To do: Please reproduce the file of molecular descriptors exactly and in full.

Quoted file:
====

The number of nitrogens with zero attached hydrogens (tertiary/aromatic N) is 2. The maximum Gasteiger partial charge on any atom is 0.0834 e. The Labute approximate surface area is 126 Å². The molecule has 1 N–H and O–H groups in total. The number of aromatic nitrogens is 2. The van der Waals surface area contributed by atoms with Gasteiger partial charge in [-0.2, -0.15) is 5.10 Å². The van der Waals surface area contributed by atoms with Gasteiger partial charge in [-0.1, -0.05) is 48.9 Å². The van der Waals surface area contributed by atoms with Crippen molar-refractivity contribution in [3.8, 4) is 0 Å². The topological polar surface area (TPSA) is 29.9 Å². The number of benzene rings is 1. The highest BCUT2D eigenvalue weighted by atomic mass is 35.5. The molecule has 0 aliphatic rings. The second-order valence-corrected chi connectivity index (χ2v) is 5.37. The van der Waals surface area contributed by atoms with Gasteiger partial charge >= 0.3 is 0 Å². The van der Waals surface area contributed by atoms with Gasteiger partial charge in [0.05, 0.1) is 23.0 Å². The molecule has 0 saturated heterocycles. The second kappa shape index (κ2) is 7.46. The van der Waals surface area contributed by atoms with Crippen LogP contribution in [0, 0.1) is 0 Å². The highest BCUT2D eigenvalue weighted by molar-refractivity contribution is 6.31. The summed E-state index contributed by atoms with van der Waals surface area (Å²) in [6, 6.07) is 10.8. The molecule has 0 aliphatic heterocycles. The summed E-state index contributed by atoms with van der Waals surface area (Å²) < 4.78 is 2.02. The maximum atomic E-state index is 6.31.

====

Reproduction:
The number of nitrogens with zero attached hydrogens (tertiary/aromatic N) is 2. The maximum Gasteiger partial charge on any atom is 0.0834 e. The Labute approximate surface area is 126 Å². The molecule has 1 N–H and O–H groups in total. The number of aromatic nitrogens is 2. The van der Waals surface area contributed by atoms with Gasteiger partial charge in [-0.2, -0.15) is 5.10 Å². The van der Waals surface area contributed by atoms with Gasteiger partial charge in [-0.1, -0.05) is 48.9 Å². The van der Waals surface area contributed by atoms with Crippen molar-refractivity contribution in [3.8, 4) is 0 Å². The topological polar surface area (TPSA) is 29.9 Å². The number of benzene rings is 1. The highest BCUT2D eigenvalue weighted by atomic mass is 35.5. The molecule has 0 aliphatic rings. The second-order valence-corrected chi connectivity index (χ2v) is 5.37. The van der Waals surface area contributed by atoms with Gasteiger partial charge >= 0.3 is 0 Å². The van der Waals surface area contributed by atoms with Gasteiger partial charge in [0.05, 0.1) is 23.0 Å². The molecule has 0 saturated heterocycles. The second kappa shape index (κ2) is 7.46. The van der Waals surface area contributed by atoms with Crippen LogP contribution in [0, 0.1) is 0 Å². The highest BCUT2D eigenvalue weighted by molar-refractivity contribution is 6.31. The summed E-state index contributed by atoms with van der Waals surface area (Å²) in [6, 6.07) is 10.8. The molecule has 0 aliphatic heterocycles. The summed E-state index contributed by atoms with van der Waals surface area (Å²) < 4.78 is 2.02. The maximum atomic E-state index is 6.31.